Creating Supply Chain Excellence

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Cosmetics: The Glamour of Great Supply Chain & Logistics Strategy

March 13, 2014

6800270382_8ce32f0004_n[1]There’s some real beauty in an optimized supply chain. In a recent Inbound Logistics article, Justine Brown gets it right on the importance of effective supply chain and logistics management for cosmetic companies.

But what makes a supply chain for cosmetics different from any other industry? Most cosmetic products need specialized storage amenities such as temperature controlled environments, and even in some cases, experienced professionals with specific expertise in storing and distributing particular items. Cosmetic products are also sold in a variety of retail streams, which affects packaging for promotions and medical purposes.

Not to mention that consumers want the most popular products right away – and a smooth logistics operation is the key to achieving customer satisfaction in industries such as cosmetics.

Valerie Bonebrake, SVP here at Tompkins International, says it’s essential to know what happens to products when they leave the distribution center. “Cosmetics companies have to understand the process before they can improve it or reduce costs, and that comes down to good information management,” she notes.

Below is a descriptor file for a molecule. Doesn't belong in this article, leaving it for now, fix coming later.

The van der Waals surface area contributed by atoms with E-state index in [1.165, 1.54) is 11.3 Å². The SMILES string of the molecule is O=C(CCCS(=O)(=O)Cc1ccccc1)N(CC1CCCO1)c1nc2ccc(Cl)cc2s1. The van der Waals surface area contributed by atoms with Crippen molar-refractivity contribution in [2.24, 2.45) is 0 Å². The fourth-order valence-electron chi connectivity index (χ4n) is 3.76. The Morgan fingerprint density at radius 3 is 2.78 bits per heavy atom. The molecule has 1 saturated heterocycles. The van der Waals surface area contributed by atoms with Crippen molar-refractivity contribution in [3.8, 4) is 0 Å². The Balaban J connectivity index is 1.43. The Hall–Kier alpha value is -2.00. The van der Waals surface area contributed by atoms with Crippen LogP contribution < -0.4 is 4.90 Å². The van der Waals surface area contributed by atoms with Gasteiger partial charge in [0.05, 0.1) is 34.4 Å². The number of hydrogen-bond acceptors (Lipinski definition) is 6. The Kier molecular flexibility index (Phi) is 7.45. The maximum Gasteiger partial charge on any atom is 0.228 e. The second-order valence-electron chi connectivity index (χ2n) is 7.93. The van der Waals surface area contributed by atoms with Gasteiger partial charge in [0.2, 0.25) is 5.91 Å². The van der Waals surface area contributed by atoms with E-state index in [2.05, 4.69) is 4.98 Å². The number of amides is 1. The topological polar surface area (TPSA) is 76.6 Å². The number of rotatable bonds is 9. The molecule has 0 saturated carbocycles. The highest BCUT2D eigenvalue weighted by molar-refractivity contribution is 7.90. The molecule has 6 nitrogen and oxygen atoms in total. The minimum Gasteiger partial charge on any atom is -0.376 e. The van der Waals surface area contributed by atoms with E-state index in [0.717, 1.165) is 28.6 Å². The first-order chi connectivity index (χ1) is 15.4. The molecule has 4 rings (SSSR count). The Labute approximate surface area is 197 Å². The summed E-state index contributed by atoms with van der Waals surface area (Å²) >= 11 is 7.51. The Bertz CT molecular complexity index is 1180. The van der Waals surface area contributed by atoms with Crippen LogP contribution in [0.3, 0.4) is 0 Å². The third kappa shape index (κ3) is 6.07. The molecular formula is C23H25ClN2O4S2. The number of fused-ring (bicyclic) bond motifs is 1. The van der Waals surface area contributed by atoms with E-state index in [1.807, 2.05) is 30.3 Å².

I encourage you to read Brown’s column for a full explanation of how cosmetics and related companies need efficient supply chain strategy and logistics in order to get their products to market.

More Resources

3PL Consortium: Benchmarking for Profitable Growth

Video: Fulfillment Centers and E-commerce

5 Steps to Establish Outsourcing Targets

 

Photo Credit: Tasselflower

Comments

  1. Perishable items like food and flowers also have very interesting supply chains. Timing is of the essence and any little hangup can ruin an entire stock. With makeup, demand can change so suddenly in one store, but not in another, so how can you control supply?

    1. Jim Tompkins says:

      Really good question. Leading companies are taking control of supply by being Demand Driven, and CPFR is no longer sufficient. Sales and Operations Planning (S&OP) is growing in adoption along with new SaaS applications to capture and share information (e.g. inventory visibility) near real time. And on the product side, value stream mapping to identify opportunities to reduce lead time, migration towards late stage (in market) configuration are some of the strategies being used to maintain inventory agility and respond to changing demand signals.

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